number of quick wins."

Green Future
NASCIO's Robinson predicted green IT will gain prominence in the public sector as energy costs climb. Part of government's sluggishness on the issue stems from the fact that many agency data centers are renovated state office buildings that weren't built to be data centers. Many of these buildings aren't conducive to the rack-mounted servers, blade servers and storage area network arrays that energy-efficient data centers contain.

Due to the bureaucracy involved in building their own data centers, many governments may get greener by outsourcing data center operations to energy-efficient contractors, said Robinson.

"It's a capital construction project, and it can take many years to get it approved," Robinson explained. Governments unable to approve those projects would likely outsource to vendors with green data centers.

Many state and local governments remain quiet about their green IT research for now, according to James Costa, vice president of government industry for IBM. He said many don't want to publicize their efforts without completing their needs assessments.

"If you're talking 12 months from now, you'll see that three or four state governments have major efforts in this area they've actually had results from," Costa said.

Di Maio said energy-efficient data centers would be an easy first step for green IT in government. Green data centers already have well established designs, and the cost savings are obvious. The next challenge will be implementing green initiatives that don't necessarily reduce energy bills, but promote green values. An example would be a more environmentally friendly disposal process for computers.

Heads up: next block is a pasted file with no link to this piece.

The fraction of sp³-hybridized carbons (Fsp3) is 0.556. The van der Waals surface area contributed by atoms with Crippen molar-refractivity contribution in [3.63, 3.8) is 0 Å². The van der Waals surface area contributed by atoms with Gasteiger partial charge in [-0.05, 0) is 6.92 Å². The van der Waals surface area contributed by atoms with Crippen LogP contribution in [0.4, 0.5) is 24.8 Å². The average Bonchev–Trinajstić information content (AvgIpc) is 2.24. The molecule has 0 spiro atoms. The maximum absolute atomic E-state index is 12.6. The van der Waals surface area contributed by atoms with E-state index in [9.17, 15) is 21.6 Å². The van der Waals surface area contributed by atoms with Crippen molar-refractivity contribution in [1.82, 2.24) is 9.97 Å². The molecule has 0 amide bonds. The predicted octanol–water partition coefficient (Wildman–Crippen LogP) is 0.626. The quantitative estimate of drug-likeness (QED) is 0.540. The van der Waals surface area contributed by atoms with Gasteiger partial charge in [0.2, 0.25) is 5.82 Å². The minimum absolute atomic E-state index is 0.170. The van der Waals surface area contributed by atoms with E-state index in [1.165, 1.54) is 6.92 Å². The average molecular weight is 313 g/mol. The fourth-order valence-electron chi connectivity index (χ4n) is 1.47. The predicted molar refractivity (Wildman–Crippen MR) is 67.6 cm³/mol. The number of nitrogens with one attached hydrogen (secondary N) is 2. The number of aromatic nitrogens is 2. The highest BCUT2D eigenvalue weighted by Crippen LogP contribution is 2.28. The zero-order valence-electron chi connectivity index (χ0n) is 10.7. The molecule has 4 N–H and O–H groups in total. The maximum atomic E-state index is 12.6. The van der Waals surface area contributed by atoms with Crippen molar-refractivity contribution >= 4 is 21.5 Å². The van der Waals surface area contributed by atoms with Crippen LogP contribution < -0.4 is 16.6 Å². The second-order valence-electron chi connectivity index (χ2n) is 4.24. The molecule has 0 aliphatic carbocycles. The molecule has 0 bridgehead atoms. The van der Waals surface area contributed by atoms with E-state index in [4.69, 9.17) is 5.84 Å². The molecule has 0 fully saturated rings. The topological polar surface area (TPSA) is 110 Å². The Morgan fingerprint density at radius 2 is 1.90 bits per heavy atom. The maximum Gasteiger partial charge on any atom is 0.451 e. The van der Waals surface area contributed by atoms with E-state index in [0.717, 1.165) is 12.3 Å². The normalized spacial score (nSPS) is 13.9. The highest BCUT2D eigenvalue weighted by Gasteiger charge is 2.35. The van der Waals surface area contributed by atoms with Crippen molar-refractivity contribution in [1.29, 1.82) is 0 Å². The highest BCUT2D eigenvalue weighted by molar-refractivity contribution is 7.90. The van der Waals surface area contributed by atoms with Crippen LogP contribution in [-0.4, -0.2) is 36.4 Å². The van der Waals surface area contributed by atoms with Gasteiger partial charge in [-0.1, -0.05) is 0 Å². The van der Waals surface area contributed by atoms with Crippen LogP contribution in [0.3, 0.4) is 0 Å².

Green IT will have different meanings for different government agencies, based on what produces each agency's "carbon footprint," said Di Maio. For example, the carbon footprint of an agency mostly composed of employees using computers would come from electricity consumption. Energy-efficient data centers and computers would be the focus of green activities for those agencies.

On the other hand, the overall carbon footprint of an agency focused on managing fleets of trucks comes from internal combustion engines. So rather than reducing data center energy consumption, that agency might deploy software that helps the agency use vehicles more efficiently.

Financial motivations are a start, Di Maio added, but only a cultural change will make government IT truly green.

Andy Opsahl  | 

Andy Opsahl is a former staff writer and features editor for Government Technology magazine.